Big Data or big deal?

‘Big Data’ is definitively one of the buzz words in HR at the moment, with many experts jumping on the bandwagon.

The word on the street is that “everyday, people across the world create 2.5 quintillion bytes of data–so much that 90% of the data in the world today has been created in the last two years alone.” (IBM research)

Imagine then how much data your employees create in their day to day activities.

My question is then, in the world of HR, is Big Data really that amazing or is it just a big ado about nothing?

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Making change stick through culture

I love infographics. I really do!

And I’m not just talking about the pretty colours either mind you.

In this time poor world of ours, it’s a quick snapshot on a subject matter, delivered in a concise manner.

Now why can’t all communication be like that!

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Being “Miss Bossypants”

I have a confession to make: No, I haven’t finished reading Tiny Fey’s lauded book ‘Bossypants’, but the parts that I have certainly resonated with me as a female in the workplace. It’s also smart, funny, relevant and surprisingly self-deprecating.

As The New York Times review of the book says: “It’s a fair representation of Ms. Fey’s self-image as a smart, unyielding woman who has forced her way to the top of what is usually a man’s profession. “Only in comedy,” she writes, about interviewing for a writing job on “Saturday Night Live” in 1997, “does an obedient white girl from the suburbs count as diversity.” ”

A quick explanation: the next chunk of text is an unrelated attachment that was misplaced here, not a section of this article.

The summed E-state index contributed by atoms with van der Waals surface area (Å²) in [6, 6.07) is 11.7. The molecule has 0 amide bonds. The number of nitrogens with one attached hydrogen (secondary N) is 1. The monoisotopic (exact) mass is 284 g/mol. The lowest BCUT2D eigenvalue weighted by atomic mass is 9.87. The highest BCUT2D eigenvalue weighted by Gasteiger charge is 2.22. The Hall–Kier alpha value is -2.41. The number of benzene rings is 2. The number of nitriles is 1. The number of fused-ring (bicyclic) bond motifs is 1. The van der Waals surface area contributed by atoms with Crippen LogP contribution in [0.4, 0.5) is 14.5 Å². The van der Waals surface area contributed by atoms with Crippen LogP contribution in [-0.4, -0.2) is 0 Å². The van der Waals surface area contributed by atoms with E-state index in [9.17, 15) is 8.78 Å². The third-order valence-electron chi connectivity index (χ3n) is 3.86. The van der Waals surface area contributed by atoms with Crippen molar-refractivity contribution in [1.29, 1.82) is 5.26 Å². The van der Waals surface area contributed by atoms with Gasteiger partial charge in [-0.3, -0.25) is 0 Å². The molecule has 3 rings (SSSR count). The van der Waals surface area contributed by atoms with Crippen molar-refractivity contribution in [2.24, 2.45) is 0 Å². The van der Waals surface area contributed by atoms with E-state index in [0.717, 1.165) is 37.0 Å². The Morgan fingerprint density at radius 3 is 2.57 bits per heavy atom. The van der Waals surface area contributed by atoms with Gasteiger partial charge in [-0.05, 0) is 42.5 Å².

Ok fine, so maybe the function of Human Resources is  seen more as a female domain rather than a traditionally male profession as compared to Tina Fey’s example. However, when individuals start aiming for those few C-suite level opportunities, all bets are off, it’s each for themselves, male or female.

So what does being a female “bossypants” look like from the top?

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Leading like an introvert

Let’s face it, we aren’t all confident extrovert types.

However, as leaders, and more importantly as women leaders wanting to play a strong role in the organisation, the 2 opposites of quiet thinker types and the extrovert-centric workplace that rewards being out there and on stage, tend to increasingly come together and meet with a jarring whack.

I’ve been fortunate enough to gain insights and experiences through my professional career, that have allowed me to find a happy medium between being a internal thinker, and yet not losing my ability to influence others.

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